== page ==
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MLOps

Your team of data scientists are best at handling data and getting the “most” out of it but it is your operations team who utilizes that “most” to generate business value.

What is MLOps?

MLOps is a set of practices that combines Machine Learning, DevOps, and Data Engineering, which aims to deploy and maintain ML systems in production reliably and efficiently.  It applies to the entire Machine Learning Lifecycle, starting from data pipeline to model generation, orchestration, and deployment, to health, diagnostics, governance, and business metrics. Imagine an ML model deployed in production. MLOps takes care of retraining and deployment of the model with new incoming data, manages model versions and related artifacts, and monitors model health in production. It helps to increase automation and improve the quality of production ML.

What is MLOps for a business?

MLOps is a seamless integration of your development cycle and your operations that enables your data scientists to work through the lens of business interest and create better agile ML products.

MLOps Capabilities

The Continuous Delivery Foundation SIG MLOps summarizes MLOps capabilities as follows:
MLOps combines the ML product release cycle and software application release.
The adoption of MLOps best practices enables supporting machine learning models and datasets and makes them first-class citizens within CI/CD systems.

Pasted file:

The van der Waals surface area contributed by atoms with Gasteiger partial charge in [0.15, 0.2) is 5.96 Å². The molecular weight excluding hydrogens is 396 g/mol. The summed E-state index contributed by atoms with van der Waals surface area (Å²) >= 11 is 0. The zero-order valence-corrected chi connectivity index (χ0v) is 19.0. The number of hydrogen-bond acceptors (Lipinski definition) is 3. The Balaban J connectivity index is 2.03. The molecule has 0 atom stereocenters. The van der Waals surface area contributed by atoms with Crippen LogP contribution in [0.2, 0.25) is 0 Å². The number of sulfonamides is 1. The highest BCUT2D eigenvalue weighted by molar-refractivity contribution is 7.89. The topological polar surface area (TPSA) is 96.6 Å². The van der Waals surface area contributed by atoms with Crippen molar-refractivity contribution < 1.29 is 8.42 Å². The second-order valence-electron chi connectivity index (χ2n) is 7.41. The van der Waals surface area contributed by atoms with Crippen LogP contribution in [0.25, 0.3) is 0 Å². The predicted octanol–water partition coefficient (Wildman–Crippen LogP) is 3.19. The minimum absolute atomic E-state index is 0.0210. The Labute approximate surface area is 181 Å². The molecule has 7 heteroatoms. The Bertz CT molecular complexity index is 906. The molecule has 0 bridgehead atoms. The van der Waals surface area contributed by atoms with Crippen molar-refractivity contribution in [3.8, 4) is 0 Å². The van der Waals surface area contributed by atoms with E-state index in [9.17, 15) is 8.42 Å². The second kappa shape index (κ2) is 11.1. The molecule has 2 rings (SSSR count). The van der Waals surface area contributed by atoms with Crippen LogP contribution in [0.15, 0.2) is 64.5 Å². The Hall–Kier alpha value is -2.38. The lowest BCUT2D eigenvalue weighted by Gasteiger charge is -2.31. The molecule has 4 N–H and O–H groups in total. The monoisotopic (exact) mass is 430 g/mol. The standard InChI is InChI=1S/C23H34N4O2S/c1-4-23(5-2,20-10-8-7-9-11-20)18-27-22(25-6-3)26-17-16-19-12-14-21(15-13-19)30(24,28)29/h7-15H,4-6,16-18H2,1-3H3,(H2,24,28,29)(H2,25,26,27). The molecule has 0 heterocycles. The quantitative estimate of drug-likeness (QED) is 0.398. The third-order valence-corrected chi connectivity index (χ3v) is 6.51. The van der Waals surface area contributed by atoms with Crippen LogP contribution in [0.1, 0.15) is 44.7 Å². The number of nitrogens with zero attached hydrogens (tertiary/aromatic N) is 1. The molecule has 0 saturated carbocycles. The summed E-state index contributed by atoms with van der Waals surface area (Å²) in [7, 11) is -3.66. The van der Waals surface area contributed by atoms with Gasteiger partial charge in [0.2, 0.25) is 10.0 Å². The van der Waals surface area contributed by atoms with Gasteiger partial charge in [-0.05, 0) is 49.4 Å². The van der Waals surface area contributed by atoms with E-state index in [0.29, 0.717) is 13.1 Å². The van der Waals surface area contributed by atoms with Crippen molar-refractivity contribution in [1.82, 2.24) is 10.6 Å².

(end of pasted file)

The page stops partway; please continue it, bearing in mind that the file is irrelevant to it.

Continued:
It enables automated testing of machine learning artifacts (e.g. data validation, ML model testing, and ML model integration testing)
MLOps is means to reduce technical debt across machine learning models.
It brings agility to a machine learning project.
To build scalable ML systems, MLOps has become a necessity, and getting it right is key to success for your ML initiatives.

ML Explainability

We understand that knowing the 'why' can help us learn more about the problem, the data, and the reason a model might fail.

Imagine you are working as a credit analyst at a financial institution and are using a smart algorithm developed by your tech team to evaluate the creditworthiness of customers. Undoubtedly, it has improved the efficiency but isn’t this scary that not even the developers of the algorithm understand how exactly it evaluates a customer profile and makes the decision it does — or even worse, how to prevent someone exploiting it.

Well, here comes the critical role of Model Explainability or more precisely Model Interpretability.

Interpretability can be defined as the degree to which a human can understand the cause of a decision or the degree to which a human can consistently predict a model's result. The higher the interpretability of a model, the easier it is to comprehend why certain decisions or predictions have been made.

On certain occasions, it is just the prediction that is of importance, and the “why” part can be ignored. For example, Netflix making a certain movie recommendation. However, there are situations where “why” can be a matter of life and death. Imagine, a self-driving car killing a coachman. Obviously, who could have incorporated horse carts in the model.